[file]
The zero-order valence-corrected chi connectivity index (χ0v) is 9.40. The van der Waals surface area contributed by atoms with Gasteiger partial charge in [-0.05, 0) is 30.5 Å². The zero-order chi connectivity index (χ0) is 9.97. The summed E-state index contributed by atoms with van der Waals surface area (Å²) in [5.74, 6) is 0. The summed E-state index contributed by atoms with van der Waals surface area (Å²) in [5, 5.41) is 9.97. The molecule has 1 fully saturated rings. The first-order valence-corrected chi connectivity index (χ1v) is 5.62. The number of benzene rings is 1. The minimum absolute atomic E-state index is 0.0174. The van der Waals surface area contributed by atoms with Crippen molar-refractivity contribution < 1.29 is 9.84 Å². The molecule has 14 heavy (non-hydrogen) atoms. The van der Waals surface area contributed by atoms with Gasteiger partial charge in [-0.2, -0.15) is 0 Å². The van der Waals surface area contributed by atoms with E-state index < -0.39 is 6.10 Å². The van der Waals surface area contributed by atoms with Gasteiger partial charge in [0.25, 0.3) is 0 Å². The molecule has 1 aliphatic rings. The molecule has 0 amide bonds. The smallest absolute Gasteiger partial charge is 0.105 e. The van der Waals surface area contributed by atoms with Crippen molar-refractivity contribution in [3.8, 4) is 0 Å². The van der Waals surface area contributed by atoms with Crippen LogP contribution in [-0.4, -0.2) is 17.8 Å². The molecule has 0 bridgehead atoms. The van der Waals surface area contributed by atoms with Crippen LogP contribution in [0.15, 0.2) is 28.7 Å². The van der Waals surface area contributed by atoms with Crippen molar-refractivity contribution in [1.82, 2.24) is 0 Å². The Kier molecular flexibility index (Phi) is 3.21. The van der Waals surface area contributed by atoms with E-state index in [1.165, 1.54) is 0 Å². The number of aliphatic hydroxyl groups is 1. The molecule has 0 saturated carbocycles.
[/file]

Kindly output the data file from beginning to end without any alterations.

The zero-order valence-corrected chi connectivity index (χ0v) is 9.40. The van der Waals surface area contributed by atoms with Gasteiger partial charge in [-0.05, 0) is 30.5 Å². The zero-order chi connectivity index (χ0) is 9.97. The summed E-state index contributed by atoms with van der Waals surface area (Å²) in [5.74, 6) is 0. The summed E-state index contributed by atoms with van der Waals surface area (Å²) in [5, 5.41) is 9.97. The molecule has 1 fully saturated rings. The first-order valence-corrected chi connectivity index (χ1v) is 5.62. The number of benzene rings is 1. The minimum absolute atomic E-state index is 0.0174. The van der Waals surface area contributed by atoms with Crippen molar-refractivity contribution < 1.29 is 9.84 Å². The molecule has 14 heavy (non-hydrogen) atoms. The van der Waals surface area contributed by atoms with Gasteiger partial charge in [-0.2, -0.15) is 0 Å². The van der Waals surface area contributed by atoms with E-state index < -0.39 is 6.10 Å². The van der Waals surface area contributed by atoms with Gasteiger partial charge in [0.25, 0.3) is 0 Å². The molecule has 1 aliphatic rings. The molecule has 0 amide bonds. The smallest absolute Gasteiger partial charge is 0.105 e. The van der Waals surface area contributed by atoms with Crippen molar-refractivity contribution in [3.8, 4) is 0 Å². The van der Waals surface area contributed by atoms with Crippen LogP contribution in [-0.4, -0.2) is 17.8 Å². The molecule has 0 bridgehead atoms. The van der Waals surface area contributed by atoms with Crippen LogP contribution in [0.15, 0.2) is 28.7 Å². The van der Waals surface area contributed by atoms with Crippen molar-refractivity contribution in [1.82, 2.24) is 0 Å². The Kier molecular flexibility index (Phi) is 3.21. The van der Waals surface area contributed by atoms with E-state index in [1.165, 1.54) is 0 Å². The number of aliphatic hydroxyl groups is 1. The molecule has 0 saturated carbocycles.